The debt was issued on May 15 via bookrunners Barclays, Jefferies, Macquarie, and RBC, and settlement was May 28. As for the special call provision, settlement was Monday, June 24, according to SEC filings.
SoftBank itself issued $2.845 billion of 4.5% notes due 2020 in April to support the takeover of Sprint. The paper was rated BB+/Ba1 at offer, but has since been upgraded to BBB/Baa3. Issuance was par, the tight end of talk, but the touch market climate has taken it down to a 94 context in recent weeks, offering about 5.6%, according to sources. – Matt Fuller
Note: The following is a special monthly report from Marty Fridson. For Marty’s latest weekly column, for LCD News subscribers, please see “Security selection – improving yet wide,” published on June 25, 2013.
This report addresses the potential impact on major asset classes of a rise in the 10-year Treasury yield to 4%, assuming no change in short-term interest rates. Our analysis points to drops of 17.5 and 14 points, respectively, from present levels of the high-yield and investment-grade indexes. The S&P/LSTA Leveraged Loan 100 Index’s three-year yield would increase from 4.86% currently to 7.81% under our assumptions, while the P/E multiple on the S&P 500 would rise moderately, from 15.62x to 17.36x. An important caveat is that we base our analysis solely on the yield curve implied by the 4% Treasury assumption. The actual outcome would depend importantly on economic conditions at the time of the Treasury rate increase. We believe our projected outcomes are most consistent with stagflation.
A leading question on investors’ minds at present is the expected impact on major asset classes of a sharp rise in Treasury bond yields. The question has become especially pertinent in view of suggestions that the Fed may soon begin tapering its purchases of long-dated obligations. Those who ask the question generally assume that the Federal Reserve will keep short-term interest rates low for an extended period. We therefore formulate the question as follows:
“How will high-yield bonds, investment-grade corporate bonds, leveraged loans, and equities react if the 10-year Treasury rate increases to 4% with no change in the three-month T-bill rate?”
We plan to address this question as forthrightly as possible. For the record, however, the question is technically unanswerable. No conditions other than the three-month and 10-year Treasury rates are specified. Expectations for numerous other factors perennially influence the valuations of the major asset classes, e.g., economic output, the inflation rate, the speculative-grade default rate, and corporate earnings. A wide range of values for bond yields, loan yields, and stock multiples could be consistent with a yield curve of 4.00% (the 10-year rate assumed in the question) minus 0.03% (the present three-month yield) equals 3.97%, depending on where the other valuation factors stood.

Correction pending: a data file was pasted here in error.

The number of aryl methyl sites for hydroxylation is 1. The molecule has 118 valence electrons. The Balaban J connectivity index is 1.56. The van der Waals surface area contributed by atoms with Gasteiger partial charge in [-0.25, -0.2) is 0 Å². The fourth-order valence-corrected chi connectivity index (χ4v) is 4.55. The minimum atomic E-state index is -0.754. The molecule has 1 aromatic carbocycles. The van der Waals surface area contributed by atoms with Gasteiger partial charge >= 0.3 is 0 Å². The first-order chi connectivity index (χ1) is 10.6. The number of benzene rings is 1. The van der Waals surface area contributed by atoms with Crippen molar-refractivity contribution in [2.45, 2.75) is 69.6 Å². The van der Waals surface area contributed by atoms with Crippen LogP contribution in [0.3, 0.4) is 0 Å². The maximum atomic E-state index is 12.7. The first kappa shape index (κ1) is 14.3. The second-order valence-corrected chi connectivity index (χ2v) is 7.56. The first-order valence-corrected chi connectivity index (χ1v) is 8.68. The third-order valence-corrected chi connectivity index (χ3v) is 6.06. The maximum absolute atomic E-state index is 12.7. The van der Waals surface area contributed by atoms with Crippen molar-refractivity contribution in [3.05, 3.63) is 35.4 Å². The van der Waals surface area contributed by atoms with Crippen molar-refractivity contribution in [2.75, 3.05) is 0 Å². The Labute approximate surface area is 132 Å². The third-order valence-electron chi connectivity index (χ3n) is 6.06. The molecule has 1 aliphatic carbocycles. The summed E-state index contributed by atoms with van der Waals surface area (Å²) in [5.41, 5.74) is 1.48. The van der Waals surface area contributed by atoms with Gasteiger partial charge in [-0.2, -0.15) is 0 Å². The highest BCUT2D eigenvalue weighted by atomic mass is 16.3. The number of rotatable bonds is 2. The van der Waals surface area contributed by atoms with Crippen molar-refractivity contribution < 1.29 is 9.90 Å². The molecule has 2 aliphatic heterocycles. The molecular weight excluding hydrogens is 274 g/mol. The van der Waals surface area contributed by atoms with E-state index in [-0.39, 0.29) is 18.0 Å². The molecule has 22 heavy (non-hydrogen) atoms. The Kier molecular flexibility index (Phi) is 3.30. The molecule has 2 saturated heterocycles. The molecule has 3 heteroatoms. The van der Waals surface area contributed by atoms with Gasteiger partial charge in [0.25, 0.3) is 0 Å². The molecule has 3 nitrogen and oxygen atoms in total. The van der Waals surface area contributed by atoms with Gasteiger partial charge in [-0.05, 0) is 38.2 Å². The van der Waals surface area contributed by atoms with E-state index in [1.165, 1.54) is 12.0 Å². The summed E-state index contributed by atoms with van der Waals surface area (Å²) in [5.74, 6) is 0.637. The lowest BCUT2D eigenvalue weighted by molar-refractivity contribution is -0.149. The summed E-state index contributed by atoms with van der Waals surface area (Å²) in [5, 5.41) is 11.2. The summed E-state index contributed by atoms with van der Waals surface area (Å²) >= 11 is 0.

In particular, any answer we provide to this study’s question will be challenged on grounds that we have presumably interpreted the yield curve’s message. A 397 bps slope from three months to 10 years might reflect a booming economy that has driven up demand for capital and, as a consequence, long-term bond yields (see note 1). Alternatively, the greatly elevated long-term yield could indicate that inflationary expectations have taken hold, while the still-low short-term yield could mean that credit demand remains weak. Those two contrasting scenarios, among others one might devise, would lead to very different valuations of our four asset classes.
The results presented below are probably most consistent with the latter scenario, which can be aptly termed “stagflation.” A stagnant economy combined with high inflation is the worst of all worlds for investors. That dire scenario is in line with the very wide credit spreads that our analysis produces. Other analysts will get a different answer if they assume that a different set of conditions will accompany the 397 bps yield curve implied by the question. In short, we do not represent that we have come up with the only possible answer to the question. We do believe, however, that our approach will help investors assess the risks associated with a drastic steepening of the yield curve.
The yield curve and valuation
There are three classic interpretations of the yield curve, all of which have a bearing on asset valuation. The liquidity preference hypothesis holds that investors inherently value liquidity and demand a premium for sacrificing the superior liquidity of short-dated instruments to move into longer-dated instruments. Clearly, an intensification of the demand for liquidity, as occurs most dramatically in a financial crisis, adversely affects the valuations of longer-dated corporate bonds.